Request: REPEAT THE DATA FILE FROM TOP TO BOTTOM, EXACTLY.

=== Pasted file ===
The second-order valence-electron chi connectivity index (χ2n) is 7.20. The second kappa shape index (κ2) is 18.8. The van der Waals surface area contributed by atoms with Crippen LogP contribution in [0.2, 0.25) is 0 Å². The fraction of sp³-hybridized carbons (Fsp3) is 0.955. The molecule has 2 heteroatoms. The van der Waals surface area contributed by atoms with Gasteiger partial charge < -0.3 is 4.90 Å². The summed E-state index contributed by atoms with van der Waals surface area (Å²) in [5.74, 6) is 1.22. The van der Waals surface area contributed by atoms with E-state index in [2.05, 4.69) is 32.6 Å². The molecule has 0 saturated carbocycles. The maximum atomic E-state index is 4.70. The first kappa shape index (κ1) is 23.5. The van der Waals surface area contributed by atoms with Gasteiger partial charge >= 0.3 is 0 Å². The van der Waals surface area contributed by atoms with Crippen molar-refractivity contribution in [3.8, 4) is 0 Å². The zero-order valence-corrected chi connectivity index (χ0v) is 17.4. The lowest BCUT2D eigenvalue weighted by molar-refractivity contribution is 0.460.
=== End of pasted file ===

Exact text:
The second-order valence-electron chi connectivity index (χ2n) is 7.20. The second kappa shape index (κ2) is 18.8. The van der Waals surface area contributed by atoms with Crippen LogP contribution in [0.2, 0.25) is 0 Å². The fraction of sp³-hybridized carbons (Fsp3) is 0.955. The molecule has 2 heteroatoms. The van der Waals surface area contributed by atoms with Gasteiger partial charge < -0.3 is 4.90 Å². The summed E-state index contributed by atoms with van der Waals surface area (Å²) in [5.74, 6) is 1.22. The van der Waals surface area contributed by atoms with E-state index in [2.05, 4.69) is 32.6 Å². The molecule has 0 saturated carbocycles. The maximum atomic E-state index is 4.70. The first kappa shape index (κ1) is 23.5. The van der Waals surface area contributed by atoms with Gasteiger partial charge >= 0.3 is 0 Å². The van der Waals surface area contributed by atoms with Crippen molar-refractivity contribution in [3.8, 4) is 0 Å². The zero-order valence-corrected chi connectivity index (χ0v) is 17.4. The lowest BCUT2D eigenvalue weighted by molar-refractivity contribution is 0.460.